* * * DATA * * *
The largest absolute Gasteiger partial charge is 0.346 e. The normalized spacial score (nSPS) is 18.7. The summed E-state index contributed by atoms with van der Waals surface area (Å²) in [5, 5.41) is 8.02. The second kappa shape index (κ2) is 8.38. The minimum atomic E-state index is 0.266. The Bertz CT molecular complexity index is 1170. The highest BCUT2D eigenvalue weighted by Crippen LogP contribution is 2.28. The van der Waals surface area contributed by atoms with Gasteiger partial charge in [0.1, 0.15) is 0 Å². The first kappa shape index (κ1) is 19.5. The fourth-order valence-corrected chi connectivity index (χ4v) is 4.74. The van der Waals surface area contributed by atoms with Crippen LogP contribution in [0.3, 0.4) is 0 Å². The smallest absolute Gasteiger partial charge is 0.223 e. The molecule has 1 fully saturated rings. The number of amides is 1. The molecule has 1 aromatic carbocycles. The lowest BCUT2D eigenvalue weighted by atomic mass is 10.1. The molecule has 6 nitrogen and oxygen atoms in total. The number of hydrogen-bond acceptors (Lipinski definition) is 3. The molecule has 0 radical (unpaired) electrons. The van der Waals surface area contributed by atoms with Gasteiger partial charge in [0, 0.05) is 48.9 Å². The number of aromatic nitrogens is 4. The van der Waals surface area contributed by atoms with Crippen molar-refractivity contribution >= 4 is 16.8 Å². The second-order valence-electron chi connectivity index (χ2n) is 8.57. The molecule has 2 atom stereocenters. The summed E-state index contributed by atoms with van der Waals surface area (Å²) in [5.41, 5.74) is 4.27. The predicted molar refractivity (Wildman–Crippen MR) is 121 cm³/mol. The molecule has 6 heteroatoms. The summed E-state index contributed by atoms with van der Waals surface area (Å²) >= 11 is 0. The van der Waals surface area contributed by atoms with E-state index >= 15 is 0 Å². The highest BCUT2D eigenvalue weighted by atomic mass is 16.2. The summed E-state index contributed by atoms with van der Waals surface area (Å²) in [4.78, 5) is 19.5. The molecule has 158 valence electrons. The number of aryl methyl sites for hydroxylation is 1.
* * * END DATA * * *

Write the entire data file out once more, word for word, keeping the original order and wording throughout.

The largest absolute Gasteiger partial charge is 0.346 e. The normalized spacial score (nSPS) is 18.7. The summed E-state index contributed by atoms with van der Waals surface area (Å²) in [5, 5.41) is 8.02. The second kappa shape index (κ2) is 8.38. The minimum atomic E-state index is 0.266. The Bertz CT molecular complexity index is 1170. The highest BCUT2D eigenvalue weighted by Crippen LogP contribution is 2.28. The van der Waals surface area contributed by atoms with Gasteiger partial charge in [0.1, 0.15) is 0 Å². The first kappa shape index (κ1) is 19.5. The fourth-order valence-corrected chi connectivity index (χ4v) is 4.74. The van der Waals surface area contributed by atoms with Crippen LogP contribution in [0.3, 0.4) is 0 Å². The smallest absolute Gasteiger partial charge is 0.223 e. The molecule has 1 fully saturated rings. The number of amides is 1. The molecule has 1 aromatic carbocycles. The lowest BCUT2D eigenvalue weighted by atomic mass is 10.1. The molecule has 6 nitrogen and oxygen atoms in total. The number of hydrogen-bond acceptors (Lipinski definition) is 3. The molecule has 0 radical (unpaired) electrons. The van der Waals surface area contributed by atoms with Gasteiger partial charge in [0, 0.05) is 48.9 Å². The number of aromatic nitrogens is 4. The van der Waals surface area contributed by atoms with Crippen molar-refractivity contribution >= 4 is 16.8 Å². The second-order valence-electron chi connectivity index (χ2n) is 8.57. The molecule has 2 atom stereocenters. The summed E-state index contributed by atoms with van der Waals surface area (Å²) in [5.41, 5.74) is 4.27. The predicted molar refractivity (Wildman–Crippen MR) is 121 cm³/mol. The molecule has 6 heteroatoms. The summed E-state index contributed by atoms with van der Waals surface area (Å²) >= 11 is 0. The van der Waals surface area contributed by atoms with E-state index >= 15 is 0 Å². The highest BCUT2D eigenvalue weighted by atomic mass is 16.2. The summed E-state index contributed by atoms with van der Waals surface area (Å²) in [4.78, 5) is 19.5. The molecule has 158 valence electrons. The number of aryl methyl sites for hydroxylation is 1.